# ETOOBUSY ðŸš€ minimal blogging for the impatient

# PWC138 - Workdays

**TL;DR**

Here we are with TASK #1 from The Weekly Challenge #138. Enjoy!

# The challenge

You are given a year,

`$year`

in 4-digits form.Write a script to calculate the total number of workdays in the given year.

For the task, we consider, Monday - Friday as workdays.

Example 1`Input: $year = 2021 Output: 261`

Example 2`Input: $year = 2020 Output: 262`

# The questions

I guess that the laconic assertion about what workdays are put an end to
all questions: thereâ€™s no holidays, vacations, or other fancy stuff.
Just plain weeks with 5 workdays each. *Right*?!?

Iâ€™d probably ask if we can stick to dates in the Gregorian Calendar but I wonâ€™t wait for the answer and assume itâ€™s a yes.

# The solution

I already said that Mohammad Sajid Anwar is amazing and this challenge shows how kind he is: we can reuse a lot from the previous week!

We can look at the year by taking into consideration three parts:

- the first week, considering it from the first day of the year up to and including the first Sunday;
- the last week, considering it from the last Monday up to the end of the year
- the rest of the year, which will by definition be composed by complete weeks only.

We will stick to the convention that Monday is 1 up to Sunday that is 7. If the first day of the week is $m$, then the first week:

- will contain $n = 8 - m$ days, and
- will contain $max(0, n - 2)$ work days.

Not convinced about that weird $max(\cdot)$? The first week wil *always*
contain a Sunday, and possibly a Saturday, so whatever number of
workdays will always have to exclude these two days. When we calculate
$n - 2$, if we get a negative number then there are surely no workdays,
so we use $max(\cdot)$ to clamp the value to $0$. Itâ€™s a math trick.

Similarly, the last week will have a number of days corresponding to the number of the last day. In this case, though, it will always start from Monday and increase with workdays up to a maximum of $5$. So, if the number of days in the week is $k$, the number of workdays in that week will be $min(k, 5)$, underlining that thereâ€™s a cap to 5 workdays in the week.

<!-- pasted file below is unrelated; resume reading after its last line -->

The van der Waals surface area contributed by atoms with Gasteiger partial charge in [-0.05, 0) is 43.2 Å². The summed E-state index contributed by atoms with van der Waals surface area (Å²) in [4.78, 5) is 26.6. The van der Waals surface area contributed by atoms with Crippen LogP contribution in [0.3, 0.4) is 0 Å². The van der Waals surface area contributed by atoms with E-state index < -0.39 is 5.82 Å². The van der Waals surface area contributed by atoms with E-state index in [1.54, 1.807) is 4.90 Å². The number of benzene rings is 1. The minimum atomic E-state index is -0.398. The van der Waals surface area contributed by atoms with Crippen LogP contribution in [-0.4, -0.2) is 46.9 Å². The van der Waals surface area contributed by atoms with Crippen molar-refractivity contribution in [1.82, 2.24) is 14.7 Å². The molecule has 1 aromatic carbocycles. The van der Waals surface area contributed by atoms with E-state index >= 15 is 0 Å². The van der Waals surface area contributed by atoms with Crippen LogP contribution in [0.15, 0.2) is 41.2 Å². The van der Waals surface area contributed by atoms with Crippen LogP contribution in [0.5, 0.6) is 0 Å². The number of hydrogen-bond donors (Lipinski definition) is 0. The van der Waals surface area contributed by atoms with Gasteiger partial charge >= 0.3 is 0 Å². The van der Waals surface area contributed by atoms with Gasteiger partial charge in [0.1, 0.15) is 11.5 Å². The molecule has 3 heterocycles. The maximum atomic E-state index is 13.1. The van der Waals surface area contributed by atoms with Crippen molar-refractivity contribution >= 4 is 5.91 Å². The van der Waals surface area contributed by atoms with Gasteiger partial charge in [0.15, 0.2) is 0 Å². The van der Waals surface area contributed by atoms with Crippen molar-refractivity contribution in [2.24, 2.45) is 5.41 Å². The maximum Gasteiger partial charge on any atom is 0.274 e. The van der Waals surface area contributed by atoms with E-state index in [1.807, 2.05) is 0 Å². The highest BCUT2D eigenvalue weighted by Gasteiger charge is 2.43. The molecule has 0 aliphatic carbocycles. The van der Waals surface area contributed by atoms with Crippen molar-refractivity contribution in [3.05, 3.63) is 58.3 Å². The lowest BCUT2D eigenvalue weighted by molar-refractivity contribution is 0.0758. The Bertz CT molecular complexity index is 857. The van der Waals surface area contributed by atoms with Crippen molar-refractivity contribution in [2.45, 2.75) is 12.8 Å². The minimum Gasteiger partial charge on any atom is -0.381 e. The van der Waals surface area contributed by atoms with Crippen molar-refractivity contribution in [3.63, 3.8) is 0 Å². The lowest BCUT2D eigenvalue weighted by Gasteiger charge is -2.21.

Last, the core of the year will have a number $d$ of says that is a multiple of $7$. Out of them, exactly $5$ are workdaysâ€¦ so the computation is easy: $\frac{7}{5}d$.

Enough talking, letâ€™s get to the Raku code:

```
#!/usr/bin/env raku
use v6;
subset FullyGregorianYear of Int where * > 1582;
sub workdays (FullyGregorianYear $y) {
my $bdow = Date.new($y, 1, 1).day-of-week;
my $edow = Date.new($y, 12, 31).day-of-week;
my $bdays = 8 - $bdow; # 1 - 7
my $ydays = 365 + ($bdow == $edow ?? 0 !! 1) - $bdays - $edow;
return max($bdays - 2, 0) + ($ydays / 7 * 5).Int + min($edow, 5);
}
sub MAIN (FullyGregorianYear $y = 2021) { workdays($y).put }
```

Time for Perl now:

```
#!/usr/bin/env perl
use v5.24;
use warnings;
use experimental 'signatures';
no warnings 'experimental::signatures';
use Time::Local 'timegm';
use List::Util qw< min max >;
sub dow ($y, $m, $d) { (gmtime(timegm(1, 1, 1, $d, --$m, $y)))[6] }
sub workdays ($y) {
my $bdow = dow($y, 1, 1);
my $edow = dow($y, 12, 31);
my $bdays = 8 - $bdow; # 1 - 7
my $ydays = 365 + ($bdow == $edow ? 0 : 1) - $bdays - $edow;
return max($bdays - 2, 0) + ($ydays / 7 * 5) + min($edow, 5);
}
say workdays(shift // 2021);
```

I know, I knowâ€¦ Iâ€™m always translating stuff, but it works!!!

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